Reuters: Resignations show increasing opposition within Turkey's ruling party

Turkish President Recep Tayyip Erdogan has tightened his grip on the Turkish state in recent years, gaining wide powers through the new executive presidential system after the elections in June 2018.

However, the president's grip on his party has been tightened this year, with former Prime Minister Ahmet Davutoglu and former Deputy Prime Minister Ali Babacan resigning and seeking to form rival movements for Erdogan's party.

Hundreds of thousands of AKP members have resigned over the past year, according to figures on websites.

Former officials told Reuters the resignation was a sign of disappointment felt by many who see their party increasingly taking authoritarian tendencies.

"Almost every day, colleagues who have played roles in the party since day one choose a new path," said a former senior official who did not want to be named.

And added "Many friends want a fresh start and join Babacan and Davutoglu."

Juma Istan, a supporter of Davutoglu who resigned from the party this month, says the AKP was targeting those who left as traitors.

Another former party member said he and other colleagues resigned after feeling exclusion.

Istan added" the government has announced that everyone not member in its party he is traitor.

An AK Party official told Reuters Babacan and Davutoglu did not enjoy broad support and said he did not expect a mass resignation.

However, the ruling party already relies on a coalition with the far-right Nationalist Movement Party (MHP) for its majority in parliament, and Erdogan needs more than 50 percent of the vote to retain the presidency in the next election.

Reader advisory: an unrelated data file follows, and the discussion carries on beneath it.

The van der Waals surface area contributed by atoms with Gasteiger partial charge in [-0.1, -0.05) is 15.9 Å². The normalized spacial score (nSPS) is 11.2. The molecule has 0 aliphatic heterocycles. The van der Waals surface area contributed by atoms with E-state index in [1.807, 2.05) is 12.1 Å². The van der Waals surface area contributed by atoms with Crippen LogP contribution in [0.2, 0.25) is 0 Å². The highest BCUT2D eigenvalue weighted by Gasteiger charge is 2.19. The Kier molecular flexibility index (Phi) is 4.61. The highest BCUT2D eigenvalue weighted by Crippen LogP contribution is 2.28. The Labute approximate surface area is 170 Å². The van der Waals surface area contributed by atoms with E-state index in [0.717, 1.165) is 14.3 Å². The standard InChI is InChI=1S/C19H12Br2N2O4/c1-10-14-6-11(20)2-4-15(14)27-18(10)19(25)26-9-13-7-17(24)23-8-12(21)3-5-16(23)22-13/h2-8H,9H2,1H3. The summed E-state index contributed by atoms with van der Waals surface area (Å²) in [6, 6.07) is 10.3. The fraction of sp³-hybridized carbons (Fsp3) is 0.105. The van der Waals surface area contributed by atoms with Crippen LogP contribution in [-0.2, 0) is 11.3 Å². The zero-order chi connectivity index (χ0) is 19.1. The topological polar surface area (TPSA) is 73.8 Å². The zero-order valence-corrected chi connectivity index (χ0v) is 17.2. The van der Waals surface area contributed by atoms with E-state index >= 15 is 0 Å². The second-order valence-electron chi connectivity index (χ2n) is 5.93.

This is due to happen in 2023, although some commentators have said that a major shift in the political landscape - such as the split of a large number of AKP members in parliament into new parties - could force early elections.

Relatively low support may prove crucial. The ruling party suffered a serious blow this year in local elections, losing five of the country's largest provinces to the opposition.

"Erdogan's popularity over the past seven years ... is generally declining," Gareth Jenkins of the Stockholm-based Institute for Security and Development told Reuters.

Jenkins added that Babacan's party would withdraw support from Erdogan, with Erdogan making "mistakes and miscalculations" in the absence of any good advice.

He stressed that the AKP "has become more detached from experience and efficiency, and is increasingly surrounded by inefficient men."



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